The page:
The body of Jesus is now in extremes, and He can feel the chill of death creeping through His tissues. This realization brings out His sixth words, possibly little more than a tortured whisper, “It is finished.” His mission of atonement has completed. Finally He can allow his body to die.

Apparently, to make doubly sure of death, the legionnaire drove his lance through the fifth interspace between the ribs, upward through the pericardium and into the heart. The 34th verse of the 19th chapter of the Gospel according to St. John reports: “And immediately there came out blood and water.”

Jesus said, "I am the way, the truth, and the life. No one can come to the Father except through Me."

29 posted on 04/12/2004 2:17:26 PM PDT by Victoria Delsoul (Kerry said he wasn't at the '71 plot-to-kill meeting, then, he was but voted NO, now he can't recall)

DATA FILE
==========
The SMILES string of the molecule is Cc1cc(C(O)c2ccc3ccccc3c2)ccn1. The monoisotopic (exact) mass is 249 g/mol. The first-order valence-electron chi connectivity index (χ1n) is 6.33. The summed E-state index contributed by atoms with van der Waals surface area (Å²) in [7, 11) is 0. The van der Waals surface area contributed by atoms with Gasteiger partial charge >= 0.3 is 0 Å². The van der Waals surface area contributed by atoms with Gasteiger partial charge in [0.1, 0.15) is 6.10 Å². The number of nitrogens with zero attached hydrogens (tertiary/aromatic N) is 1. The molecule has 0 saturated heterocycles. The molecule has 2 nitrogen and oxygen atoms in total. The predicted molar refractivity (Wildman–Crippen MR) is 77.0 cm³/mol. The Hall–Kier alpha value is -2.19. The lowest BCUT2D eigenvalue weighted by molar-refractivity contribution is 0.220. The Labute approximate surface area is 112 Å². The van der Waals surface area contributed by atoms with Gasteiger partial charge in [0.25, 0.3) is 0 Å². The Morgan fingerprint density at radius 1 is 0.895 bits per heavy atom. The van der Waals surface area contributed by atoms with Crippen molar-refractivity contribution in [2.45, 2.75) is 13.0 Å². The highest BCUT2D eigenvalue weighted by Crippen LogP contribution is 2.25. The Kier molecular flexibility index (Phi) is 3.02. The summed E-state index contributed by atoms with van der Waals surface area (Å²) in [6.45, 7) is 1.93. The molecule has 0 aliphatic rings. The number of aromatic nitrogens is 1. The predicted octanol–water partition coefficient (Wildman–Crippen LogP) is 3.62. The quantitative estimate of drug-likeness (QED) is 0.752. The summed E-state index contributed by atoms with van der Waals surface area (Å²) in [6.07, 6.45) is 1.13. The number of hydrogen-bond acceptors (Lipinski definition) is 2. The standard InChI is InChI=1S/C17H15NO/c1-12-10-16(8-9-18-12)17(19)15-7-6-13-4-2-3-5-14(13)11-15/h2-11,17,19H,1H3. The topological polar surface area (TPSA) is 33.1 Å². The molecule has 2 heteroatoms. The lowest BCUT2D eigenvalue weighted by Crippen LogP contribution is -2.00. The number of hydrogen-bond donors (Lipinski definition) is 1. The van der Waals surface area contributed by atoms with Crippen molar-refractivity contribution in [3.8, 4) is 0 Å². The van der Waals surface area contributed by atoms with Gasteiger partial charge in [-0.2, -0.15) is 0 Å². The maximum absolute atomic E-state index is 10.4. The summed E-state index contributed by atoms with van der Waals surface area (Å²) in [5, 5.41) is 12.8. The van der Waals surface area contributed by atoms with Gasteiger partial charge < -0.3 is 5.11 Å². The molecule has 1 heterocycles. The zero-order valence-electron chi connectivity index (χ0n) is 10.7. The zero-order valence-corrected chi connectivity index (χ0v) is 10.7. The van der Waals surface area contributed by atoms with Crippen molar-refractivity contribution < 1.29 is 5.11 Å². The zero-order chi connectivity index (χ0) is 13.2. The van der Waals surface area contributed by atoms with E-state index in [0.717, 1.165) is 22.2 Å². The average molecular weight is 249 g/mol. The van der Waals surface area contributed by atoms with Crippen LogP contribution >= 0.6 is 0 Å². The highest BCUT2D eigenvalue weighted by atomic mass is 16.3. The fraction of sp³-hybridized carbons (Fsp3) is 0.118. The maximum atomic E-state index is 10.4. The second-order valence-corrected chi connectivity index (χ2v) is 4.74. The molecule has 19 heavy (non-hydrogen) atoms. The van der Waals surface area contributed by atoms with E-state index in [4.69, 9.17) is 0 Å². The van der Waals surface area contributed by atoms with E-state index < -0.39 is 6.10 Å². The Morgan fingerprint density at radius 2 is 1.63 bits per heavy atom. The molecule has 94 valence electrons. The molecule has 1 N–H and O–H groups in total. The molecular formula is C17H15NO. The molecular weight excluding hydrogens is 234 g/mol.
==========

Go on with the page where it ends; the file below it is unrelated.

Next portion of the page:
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To: truthandlife
ping to read later...
30 posted on 04/12/2004 2:26:50 PM PDT by RonDog
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To: Swordmaker
Thanks for the ping!
31 posted on 04/12/2004 11:00:05 PM PDT by Alamo-Girl
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To: Alamo-Girl; All

John 3:16 reminder...

32 posted on 04/03/2012 8:46:22 AM PDT by woollyone ("The trouble with socialism is you run out of other people's money to spend." Margaret Thatcher)
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To: woollyone
Praise God!!!
33 posted on 04/04/2012 8:56:29 PM PDT by Alamo-Girl